Cloud Computing: Challenges and Future Directions
Choo, Kim-Kwang Raymond, Trends & Issues in Crime and Criminal Justice
Foreword | Cloud computing can be defined as a pool of virtualised computing resources that allows users to gain access to applications and data in a web-based environment on demand. This paper explains the various cloud architecture and usage models that exist and some of the benefits in using cloud services. It seeks to contribute to a better understanding of the emerging threat landscape created by cloud computing, with a view to identifying avenues for risk reduction. Three avenues for action are identified, in particular, the need for a culture of cyber security to be created through the development of effective public-private partnerships; the need for Australia's privacy regime to be reformed to deal with the issues created by cloud computing and the need for cyber-security researchers to find ways in which to mitigate existing and new security risks in the cloud computing environment. Cloud computing is now firmly established in the information technology landscape and its security risks need to be mapped and addressed at this critical stage in its development.
A computer's operating system, applications and data are typically installed and stored in the 'traditional' computing environment. In a cloud computing environment, individuals and businesses work with applications and data stored and/or maintained on shared machines in a web-based environment rather than physically located in the home of a user or a corporate environment. Lew Tucker, Vice President and Chief Technology Officer of Cloud Computing at Sun Microsystems, explained that cloud computing is 'the movement of application services onto the Internet and the increased use of the Internet to access a wide variety of services traditionally originating from within a company's data center' (Creeger 2009: 52). For example, web-based applications such as Google's Gmail(TM) can be accessed in real time from an Internet-connected machine anywhere in the world.
Use of cloud services creates a growing interdependence among both public and private sector entities and the individuals served by these entities. This paper provides a snapshot of risk areas specific to cloud services and those that apply more generally in an online environment which clients of cloud service providers should be aware of.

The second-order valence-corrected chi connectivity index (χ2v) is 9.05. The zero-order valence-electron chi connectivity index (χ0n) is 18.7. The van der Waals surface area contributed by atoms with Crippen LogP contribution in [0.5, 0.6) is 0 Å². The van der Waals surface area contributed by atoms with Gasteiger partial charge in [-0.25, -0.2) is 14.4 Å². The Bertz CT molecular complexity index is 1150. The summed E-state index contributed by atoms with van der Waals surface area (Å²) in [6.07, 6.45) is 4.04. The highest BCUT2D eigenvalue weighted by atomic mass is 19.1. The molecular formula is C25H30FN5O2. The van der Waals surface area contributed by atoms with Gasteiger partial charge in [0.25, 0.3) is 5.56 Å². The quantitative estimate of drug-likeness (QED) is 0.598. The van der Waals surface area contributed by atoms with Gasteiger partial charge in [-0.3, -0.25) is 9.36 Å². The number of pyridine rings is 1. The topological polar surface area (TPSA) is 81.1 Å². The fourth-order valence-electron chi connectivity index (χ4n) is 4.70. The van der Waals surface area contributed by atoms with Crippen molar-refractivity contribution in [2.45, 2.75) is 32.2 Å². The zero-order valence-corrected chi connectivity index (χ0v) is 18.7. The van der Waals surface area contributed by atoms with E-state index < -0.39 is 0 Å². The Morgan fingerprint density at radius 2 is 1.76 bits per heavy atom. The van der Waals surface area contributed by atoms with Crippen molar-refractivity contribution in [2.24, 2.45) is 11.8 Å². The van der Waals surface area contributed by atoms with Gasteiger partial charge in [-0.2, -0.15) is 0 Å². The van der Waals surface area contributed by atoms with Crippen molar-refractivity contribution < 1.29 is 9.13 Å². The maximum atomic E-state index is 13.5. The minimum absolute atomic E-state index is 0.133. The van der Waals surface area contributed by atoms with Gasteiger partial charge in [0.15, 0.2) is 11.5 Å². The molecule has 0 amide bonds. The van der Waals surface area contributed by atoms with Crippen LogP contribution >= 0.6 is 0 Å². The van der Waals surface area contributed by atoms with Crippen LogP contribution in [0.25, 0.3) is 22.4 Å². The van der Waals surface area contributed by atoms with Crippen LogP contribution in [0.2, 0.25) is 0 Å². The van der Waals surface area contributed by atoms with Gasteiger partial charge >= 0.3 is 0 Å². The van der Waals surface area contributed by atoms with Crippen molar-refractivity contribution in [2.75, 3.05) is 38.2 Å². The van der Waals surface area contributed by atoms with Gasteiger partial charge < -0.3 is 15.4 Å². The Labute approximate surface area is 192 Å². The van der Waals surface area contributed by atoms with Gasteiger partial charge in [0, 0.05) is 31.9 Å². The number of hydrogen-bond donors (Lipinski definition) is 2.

It is not clear when the term cloud computing was first coined. For example, Bartholomew (2009), Bogatin (2006) and several others suggested that 'cloud computing' terminology was, perhaps, first coined by Google(TM) Chief Executive Eric Schmidt in 2006. Kaufman (2009: 61) suggests that cbud computing terminology Originates from the telecommunications world of the 1 99Os, when providers began using virtual private network (VPN) services for data communication'. Desisto, Plummer and Smith (2008: 1) state that '[t]he first SaaS [Software as a Service] offerings were delivered in the late 1990s. .. [although these offerings weren't called cloud computing'. There is, however, agreement on the definition of cloud computing.
The National Institute of Standards and Technology defines cloud computing as
a model for enabling convenient, on-demand network access to a shared pool of configurable computing resources (eg networks, servers, storage, applications, and services) that can be rapidly provisioned and released with minimal management effort or service provider interaction (Meli 2009: 9).
Architectures and deployment models
Cloud architectures can be broadly categorised into:
Infrastructure as a Service (laaS) is the foundation of cloud services. It provides clients with access to server hardware, storage, bandwidth and other fundamental computing resources. For example, Amazon EC2 allows individuals and businesses to rent machines preconfigured with selected operating systems on which to run their own applications.
Platform as a Service (PaaS) builds upon laaS and provides clients with access to the basic operating software and optional services to develop and use software applications (eg database access and payment service) without the need to buy and manage the underlying computing infrastructure. …